Being a Bra Boy comes with responsibility, one being to accept your brothers and be there for them no matter what. Acceptance allows us to gain confidence in our lives. Without the fulfillment of fitting in human beings tend to grow lonely and feel as though they don’t belong. With that sense of approval, we can acknowledge ourselves and achieve more. Bra Boys is a documentary which greatly highlights the impact of being accepted within a certain community. Spending their days surfing and hanging out with friends, the bra boys allow us to appreciate the greater prospects of belonging. Koby Abberton, main Bra Boy, describes to the viewer how important their ‘gang’ is: “if one of the boys calls, no matter what you’re doing you come”. This depicts to us how strong and important their brotherhood is.
The song “My Brothers Keeper” featured in the film, written by Jamie Holt, backs up a bond of brothers such as the Bra Boys. “My brothers, we are in intertwined…. these ties shall bind us” is sung to describe the acceptance of one another and words how their ‘gang’ is literally bound to one another. “My Brothers Keeper” is also symbolized as tattoos across various Bra Boys chests. Bra Boys shows a great example of how important acceptance is in our lives and the pride it can bring to us. The Bra Boys demonstrate that that their group also accepts many multi-cultured or religious Australians. Cultural acceptance can be a huge issue within our society today.
Cultures and religions can shape humans into what they believe to be their better self. There are many issues revolved around religions clashing or which god should be worshipped. No matter what you believe in or put your faith in we are all human beings and should find the strength to accept each other for who we are. Towards the end of the documentary an issue is displayed for the viewer, on such as the Cronulla race riots, brings to our attention a so-called “war” between Anglo Australians and Lebanese Australians. “One of the things ma taught us was to not judge people by how much money they had, or their skin colour, but by what type of person they were, perhaps it was ma’s wisdom that would prepare us for yet another dramatic turn in our beach community” say Sunny Abberton.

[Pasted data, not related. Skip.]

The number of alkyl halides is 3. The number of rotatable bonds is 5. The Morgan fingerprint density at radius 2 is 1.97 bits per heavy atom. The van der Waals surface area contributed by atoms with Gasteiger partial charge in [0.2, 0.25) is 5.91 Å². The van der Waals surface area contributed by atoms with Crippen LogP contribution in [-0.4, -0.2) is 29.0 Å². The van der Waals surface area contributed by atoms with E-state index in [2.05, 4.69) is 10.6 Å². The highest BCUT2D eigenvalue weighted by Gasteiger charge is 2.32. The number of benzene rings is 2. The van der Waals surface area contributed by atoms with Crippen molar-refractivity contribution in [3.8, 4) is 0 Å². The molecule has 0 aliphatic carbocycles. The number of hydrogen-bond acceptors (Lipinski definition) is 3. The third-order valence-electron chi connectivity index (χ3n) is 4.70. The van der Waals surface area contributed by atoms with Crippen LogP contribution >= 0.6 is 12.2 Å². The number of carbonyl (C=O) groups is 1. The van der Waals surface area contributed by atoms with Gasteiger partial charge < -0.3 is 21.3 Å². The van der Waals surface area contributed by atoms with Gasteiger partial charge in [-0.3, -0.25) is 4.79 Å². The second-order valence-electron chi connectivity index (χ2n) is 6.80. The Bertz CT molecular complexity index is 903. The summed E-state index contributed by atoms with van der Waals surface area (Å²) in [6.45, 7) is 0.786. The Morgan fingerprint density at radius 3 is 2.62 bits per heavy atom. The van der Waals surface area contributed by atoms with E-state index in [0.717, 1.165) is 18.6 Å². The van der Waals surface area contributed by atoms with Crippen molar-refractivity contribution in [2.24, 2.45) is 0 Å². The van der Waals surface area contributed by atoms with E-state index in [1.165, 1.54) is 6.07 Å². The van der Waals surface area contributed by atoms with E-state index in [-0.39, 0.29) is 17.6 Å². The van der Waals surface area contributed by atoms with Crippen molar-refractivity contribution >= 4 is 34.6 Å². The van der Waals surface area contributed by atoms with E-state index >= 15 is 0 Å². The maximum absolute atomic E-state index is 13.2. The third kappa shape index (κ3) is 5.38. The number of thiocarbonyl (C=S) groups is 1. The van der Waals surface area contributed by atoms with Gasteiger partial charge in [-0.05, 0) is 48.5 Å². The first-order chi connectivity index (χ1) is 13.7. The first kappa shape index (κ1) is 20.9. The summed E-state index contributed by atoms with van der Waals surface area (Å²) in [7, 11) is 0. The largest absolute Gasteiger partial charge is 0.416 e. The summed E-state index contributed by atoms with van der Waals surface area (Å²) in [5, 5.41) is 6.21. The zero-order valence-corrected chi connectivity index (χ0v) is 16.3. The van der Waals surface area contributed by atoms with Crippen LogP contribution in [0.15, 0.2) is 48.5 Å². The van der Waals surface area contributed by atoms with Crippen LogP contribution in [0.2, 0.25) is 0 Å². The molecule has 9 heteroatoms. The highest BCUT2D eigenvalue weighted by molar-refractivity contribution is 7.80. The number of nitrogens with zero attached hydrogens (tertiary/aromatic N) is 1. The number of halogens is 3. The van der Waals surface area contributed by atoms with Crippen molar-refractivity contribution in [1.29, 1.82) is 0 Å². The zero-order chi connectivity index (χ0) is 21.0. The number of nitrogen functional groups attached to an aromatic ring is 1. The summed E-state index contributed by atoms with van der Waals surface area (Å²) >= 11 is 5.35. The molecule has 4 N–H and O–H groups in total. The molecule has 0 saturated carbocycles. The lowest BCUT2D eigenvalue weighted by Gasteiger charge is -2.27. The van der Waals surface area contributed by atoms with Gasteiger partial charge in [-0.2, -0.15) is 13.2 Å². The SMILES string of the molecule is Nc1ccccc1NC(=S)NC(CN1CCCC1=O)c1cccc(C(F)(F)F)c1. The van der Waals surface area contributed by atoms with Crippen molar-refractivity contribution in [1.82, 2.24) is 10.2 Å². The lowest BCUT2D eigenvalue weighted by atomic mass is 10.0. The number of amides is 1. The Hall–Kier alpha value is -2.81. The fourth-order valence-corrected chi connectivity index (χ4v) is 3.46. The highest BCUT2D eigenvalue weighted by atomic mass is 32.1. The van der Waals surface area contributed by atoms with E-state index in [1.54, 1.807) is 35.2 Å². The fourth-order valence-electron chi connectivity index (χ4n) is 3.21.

Footage, images, narration and Police radio communication depict the violence that occurred. We are shown how the aggressive behavior in Cronulla makes its way to Maroubra, and how the Bra Boys gather to protect their community. After the attacks the Bra Boys decide to broker a peace deal between the warring factions. We are shown a 9 News interview where Sunny Abberton states “Maroubra’s had a very good relationship with the local Lebanese community here for around 10 years, we’re calling for calm on the beaches”. The Bra Boys wanted the ethnic community to feel accepted and wanted them to know that they did in fact belong at Maroubra beach, which is one of the most multicultural areas in Australia. The Bra Boys itself is filled with a number of different racial members, their powerful concept of belonging has transcended racial hatred.
Bra Boys is a powerful documentary portraying many concepts of belonging. It shows us an authentic reality of how brutal life can be and that a group as strong as theirs can help to overcome such issues. No matter what they faced, they had each other. They showed us how important a powerful bond is, and the positive impact a sense of belonging can make. Some of the Bra Boys say the surf saved them, some say Ma did, but ultimately, they saved each other.